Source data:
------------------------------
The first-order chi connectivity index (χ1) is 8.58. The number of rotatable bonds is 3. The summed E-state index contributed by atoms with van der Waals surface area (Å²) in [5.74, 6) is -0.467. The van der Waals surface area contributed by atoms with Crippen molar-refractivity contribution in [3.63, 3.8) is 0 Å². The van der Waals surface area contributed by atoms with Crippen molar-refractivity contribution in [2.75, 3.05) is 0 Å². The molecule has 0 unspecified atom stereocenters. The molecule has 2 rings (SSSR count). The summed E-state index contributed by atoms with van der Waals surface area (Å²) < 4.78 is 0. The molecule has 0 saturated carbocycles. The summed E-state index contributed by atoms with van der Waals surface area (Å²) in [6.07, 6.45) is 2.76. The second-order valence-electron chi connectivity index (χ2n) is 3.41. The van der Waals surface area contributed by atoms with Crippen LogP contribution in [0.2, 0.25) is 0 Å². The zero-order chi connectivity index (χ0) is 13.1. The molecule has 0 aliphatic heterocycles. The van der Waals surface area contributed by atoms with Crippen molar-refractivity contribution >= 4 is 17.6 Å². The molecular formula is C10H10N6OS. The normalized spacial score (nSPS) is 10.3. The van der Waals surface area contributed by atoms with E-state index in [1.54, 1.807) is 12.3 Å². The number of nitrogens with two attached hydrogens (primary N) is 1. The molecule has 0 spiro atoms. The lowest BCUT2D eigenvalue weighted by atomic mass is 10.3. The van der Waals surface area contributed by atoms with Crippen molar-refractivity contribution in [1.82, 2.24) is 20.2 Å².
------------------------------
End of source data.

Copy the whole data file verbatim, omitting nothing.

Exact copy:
The first-order chi connectivity index (χ1) is 8.58. The number of rotatable bonds is 3. The summed E-state index contributed by atoms with van der Waals surface area (Å²) in [5.74, 6) is -0.467. The van der Waals surface area contributed by atoms with Crippen molar-refractivity contribution in [3.63, 3.8) is 0 Å². The van der Waals surface area contributed by atoms with Crippen molar-refractivity contribution in [2.75, 3.05) is 0 Å². The molecule has 0 unspecified atom stereocenters. The molecule has 2 rings (SSSR count). The summed E-state index contributed by atoms with van der Waals surface area (Å²) < 4.78 is 0. The molecule has 0 saturated carbocycles. The summed E-state index contributed by atoms with van der Waals surface area (Å²) in [6.07, 6.45) is 2.76. The second-order valence-electron chi connectivity index (χ2n) is 3.41. The van der Waals surface area contributed by atoms with Crippen LogP contribution in [0.2, 0.25) is 0 Å². The zero-order chi connectivity index (χ0) is 13.1. The molecule has 0 aliphatic heterocycles. The van der Waals surface area contributed by atoms with Crippen molar-refractivity contribution >= 4 is 17.6 Å². The molecular formula is C10H10N6OS. The normalized spacial score (nSPS) is 10.3. The van der Waals surface area contributed by atoms with E-state index in [1.54, 1.807) is 12.3 Å². The number of nitrogens with two attached hydrogens (primary N) is 1. The molecule has 0 spiro atoms. The lowest BCUT2D eigenvalue weighted by atomic mass is 10.3. The van der Waals surface area contributed by atoms with Crippen molar-refractivity contribution in [1.82, 2.24) is 20.2 Å².